FORT MYERS, Fla. – On March 4, 2006, the Belmont basketball team topped Lipscomb in the ASUN championship game, using a three-point play from Justin Hare and a strong overtime performance to squeak out a 74-69 victory.

Exactly 12 years later, the Lipscomb basketball team was back in the title game, and it wasn’t going to be denied this time around. The Bisons used a 60-point first half to build a sizable lead, only to have to hold on for a 108-96 victory over Florida Gulf Coast on Sunday at Alico Arena.

The difference the second time around? Head coach Casey Alexander, who was an assistant at Belmont when the Bruins advanced to their first NCAA tournament by sending the Bisons packing in 2006.

The Belmont ties to the Lipscomb coaching staff (also including assistants Roger Idstrom and Steve Drabyn) have been well documented when the Battle of the Boulevard rolls around each year. In fact, the Belmont-Lipscomb games generally bring boatloads of media attention to both schools.

What hasn’t been as well-documented? The Lipscomb basketball team when they aren’t playing Belmont. One glance at press row during a typical ASUN conference game yields two broadcasters, a Lumination Network staffer and occasionally a member of the local Nashville media.

Since that fateful day in 2006, Belmont and Lipscomb went in opposite directions. The Bruins qualified for six additional NCAA tournaments while the Bisons watched on television. In turn, Belmont has largely overshadowed Lipscomb on the court over the last decade.

That changed this season. Behind a pair of Battle of the Boulevard victories, the 2017-18 edition of the Lipscomb basketball team appeared different from the start. The two-headed monster of junior guard Garrison Mathews and junior forward Rob Marberry, along with a large supporting cast, made the Bisons difficult to defend. Despite being known for its three-point shooting, this team showed that it could win games even when the shots weren’t dropping (see Lipscomb’s 82-75 win over North Florida on Feb. 10, when the team finished just 4-of-20 from beyond the arc).

However, the early season and ASUN conference success didn’t instantly translate into more fan support and media coverage. The program’s struggles since moving to NCAA Division I left some uninterested and others hesitant to fully invest. That’s life in mid-major college basketball. There is only so much a marketing or media relations staff can do – it ultimately takes a conference championship to get recognized.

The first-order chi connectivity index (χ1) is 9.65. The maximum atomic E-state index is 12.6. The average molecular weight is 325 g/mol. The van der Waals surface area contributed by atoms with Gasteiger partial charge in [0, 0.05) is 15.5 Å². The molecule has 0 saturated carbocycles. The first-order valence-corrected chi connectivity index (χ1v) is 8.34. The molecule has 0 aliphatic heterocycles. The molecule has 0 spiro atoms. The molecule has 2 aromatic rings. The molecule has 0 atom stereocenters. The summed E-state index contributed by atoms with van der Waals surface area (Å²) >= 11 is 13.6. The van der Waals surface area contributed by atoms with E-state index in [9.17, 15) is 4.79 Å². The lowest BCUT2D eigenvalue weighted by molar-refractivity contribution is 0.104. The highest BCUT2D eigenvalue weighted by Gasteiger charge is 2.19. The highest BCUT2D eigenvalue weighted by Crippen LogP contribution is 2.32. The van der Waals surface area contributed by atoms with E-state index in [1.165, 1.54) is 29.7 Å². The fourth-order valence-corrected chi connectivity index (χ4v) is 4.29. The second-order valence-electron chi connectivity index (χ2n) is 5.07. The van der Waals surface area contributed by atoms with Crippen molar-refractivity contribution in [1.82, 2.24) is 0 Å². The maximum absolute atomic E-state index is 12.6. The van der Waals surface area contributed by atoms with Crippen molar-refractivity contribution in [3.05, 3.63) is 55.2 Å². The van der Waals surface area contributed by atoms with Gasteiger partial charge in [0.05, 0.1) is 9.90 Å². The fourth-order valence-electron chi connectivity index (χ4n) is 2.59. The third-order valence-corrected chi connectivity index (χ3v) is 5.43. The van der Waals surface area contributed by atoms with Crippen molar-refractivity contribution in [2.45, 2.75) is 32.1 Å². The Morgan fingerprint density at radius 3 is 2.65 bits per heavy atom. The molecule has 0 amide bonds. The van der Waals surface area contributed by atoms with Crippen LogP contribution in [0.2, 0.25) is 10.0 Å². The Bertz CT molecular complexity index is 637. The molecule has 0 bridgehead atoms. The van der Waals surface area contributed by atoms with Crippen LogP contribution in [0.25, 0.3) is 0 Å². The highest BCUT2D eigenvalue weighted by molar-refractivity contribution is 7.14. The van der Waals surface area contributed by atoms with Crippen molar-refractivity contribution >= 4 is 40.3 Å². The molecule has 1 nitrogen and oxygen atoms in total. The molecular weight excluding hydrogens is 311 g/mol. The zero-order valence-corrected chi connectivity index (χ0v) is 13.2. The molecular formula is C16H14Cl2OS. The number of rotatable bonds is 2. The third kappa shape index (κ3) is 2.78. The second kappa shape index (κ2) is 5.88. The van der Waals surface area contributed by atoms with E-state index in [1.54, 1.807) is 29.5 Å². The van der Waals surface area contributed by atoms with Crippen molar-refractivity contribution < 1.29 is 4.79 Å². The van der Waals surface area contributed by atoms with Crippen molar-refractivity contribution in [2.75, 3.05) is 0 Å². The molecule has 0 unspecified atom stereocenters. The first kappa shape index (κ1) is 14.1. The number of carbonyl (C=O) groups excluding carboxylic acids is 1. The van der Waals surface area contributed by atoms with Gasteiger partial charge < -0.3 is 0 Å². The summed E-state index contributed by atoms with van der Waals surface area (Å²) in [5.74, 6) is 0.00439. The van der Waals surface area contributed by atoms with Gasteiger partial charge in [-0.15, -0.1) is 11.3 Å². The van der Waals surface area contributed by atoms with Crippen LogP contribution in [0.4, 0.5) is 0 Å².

That’s exactly what Alexander’s staff and its players delivered this year. After battling through a grueling non-conference schedule that included Alabama, Tennessee and Purdue, the Bisons emerged from the regular season with a 20-9 record and a No. 2 seed for the ASUN tournament.

Lipscomb rolled through Stetson and Jacksonville to open the tournament, setting up a championship date with No. 1-seeded FGCU, the reigning conference champion known for its Cinderella run in the 2013 NCAA tournament.

The matchup looked to favor FGCU on paper. The Eagles had the experience of an ASUN title game, home-court advantage and a two-headed monster of their own in Player of the Year Brandon Goodwin and sharp-shooting guard Zach Johnson.

But for whatever reason, Lipscomb has had FGCU’s number at Alico Arena. Thanks to victories in their last two trips to Fort Myers, the Bisons seemed to have a quiet confidence about them during Sunday morning’s shootaround.

However, no one, not even the players themselves, could have predicted how the game played out. In front of a national TV audience and a hostile FGCU crowd, Lipscomb came out firing, hitting 15 of their first 18 shots from the field. Mathews dropped 26 points in the first half and Matt Rose added 13 of his own to push the Bisons out to a 60-31 lead at halftime.

Then came the collapse. By midway through the second half, it was just a 10-point game. Johnson and Goodwin were on fire from beyond the arc and showed no signs of stopping. The Eagles eventually cut the lead to five on multiple occasions, but the Bisons held their ground. Marberry scored six points over a two-minute span to stop the bleeding, and Lipscomb’s free throw shooting over the final three minutes was enough to seal the school’s first-ever men’s basketball title and an automatic bid to the NCAA tournament.

Next came the celebration, which is still ongoing and will continue for several days. After receiving the Bob Vanatta Trophy and cutting down the nets, the players gave Alexander the silent treatment in the locker room, before suddenly jumping to their feet and dosing him in water.

Perhaps what’s most impressive about this team is the way that they carry themselves. It often seems that the players are simply students that just happen to play basketball, rather than vice-versa. The local and national media will find the players to be polite and gracious, just as they are when interacting with students and faculty on campus in Nashville.

In an era of big egos, one-and-done phenoms and shady sports agents, the Bisons will bring a refreshing demeanor to the Big Dance. And the nation is about to get a full dose of them starting with Selection Sunday later this week.

As for the team’s chances in the tournament? It will be tough sledding. Lipscomb is likely receive a No. 15 or 16 seed and be tasked with taking on a powerhouse basketball school or possibly a play-in game in Dayton next week.

But none of that matters right now. Soak in the championship feeling, Lipscomb fans. Through disappointing seasons and three consecutive ASUN semifinal losses, it’s been a long time coming. All the credit goes to Alexander, his staff and the players for staying the course and doing things the right way on and off the court.

Get your pen and paper ready, it’s time to bust some brackets.


Photo courtesy of Lipscomb Athletics

Share This